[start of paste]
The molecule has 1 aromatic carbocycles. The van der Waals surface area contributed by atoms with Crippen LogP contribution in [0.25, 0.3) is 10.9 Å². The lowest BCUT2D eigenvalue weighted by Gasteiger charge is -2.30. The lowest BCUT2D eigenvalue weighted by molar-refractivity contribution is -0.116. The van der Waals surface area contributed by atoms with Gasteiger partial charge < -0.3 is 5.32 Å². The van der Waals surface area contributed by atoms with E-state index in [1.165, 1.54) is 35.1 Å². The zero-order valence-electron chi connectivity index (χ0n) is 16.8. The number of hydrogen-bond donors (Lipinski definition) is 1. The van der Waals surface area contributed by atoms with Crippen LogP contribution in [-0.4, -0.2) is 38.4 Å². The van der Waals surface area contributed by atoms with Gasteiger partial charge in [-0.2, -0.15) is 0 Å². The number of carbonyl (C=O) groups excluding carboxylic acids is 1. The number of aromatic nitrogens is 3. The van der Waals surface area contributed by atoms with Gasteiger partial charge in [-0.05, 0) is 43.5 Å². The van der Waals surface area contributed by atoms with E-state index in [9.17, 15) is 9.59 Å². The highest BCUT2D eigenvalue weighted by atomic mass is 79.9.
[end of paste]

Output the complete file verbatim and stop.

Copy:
The molecule has 1 aromatic carbocycles. The van der Waals surface area contributed by atoms with Crippen LogP contribution in [0.25, 0.3) is 10.9 Å². The lowest BCUT2D eigenvalue weighted by Gasteiger charge is -2.30. The lowest BCUT2D eigenvalue weighted by molar-refractivity contribution is -0.116. The van der Waals surface area contributed by atoms with Gasteiger partial charge < -0.3 is 5.32 Å². The van der Waals surface area contributed by atoms with E-state index in [1.165, 1.54) is 35.1 Å². The zero-order valence-electron chi connectivity index (χ0n) is 16.8. The number of hydrogen-bond donors (Lipinski definition) is 1. The van der Waals surface area contributed by atoms with Crippen LogP contribution in [-0.4, -0.2) is 38.4 Å². The van der Waals surface area contributed by atoms with Gasteiger partial charge in [-0.2, -0.15) is 0 Å². The number of carbonyl (C=O) groups excluding carboxylic acids is 1. The number of aromatic nitrogens is 3. The van der Waals surface area contributed by atoms with Gasteiger partial charge in [-0.05, 0) is 43.5 Å². The van der Waals surface area contributed by atoms with E-state index in [9.17, 15) is 9.59 Å². The highest BCUT2D eigenvalue weighted by atomic mass is 79.9.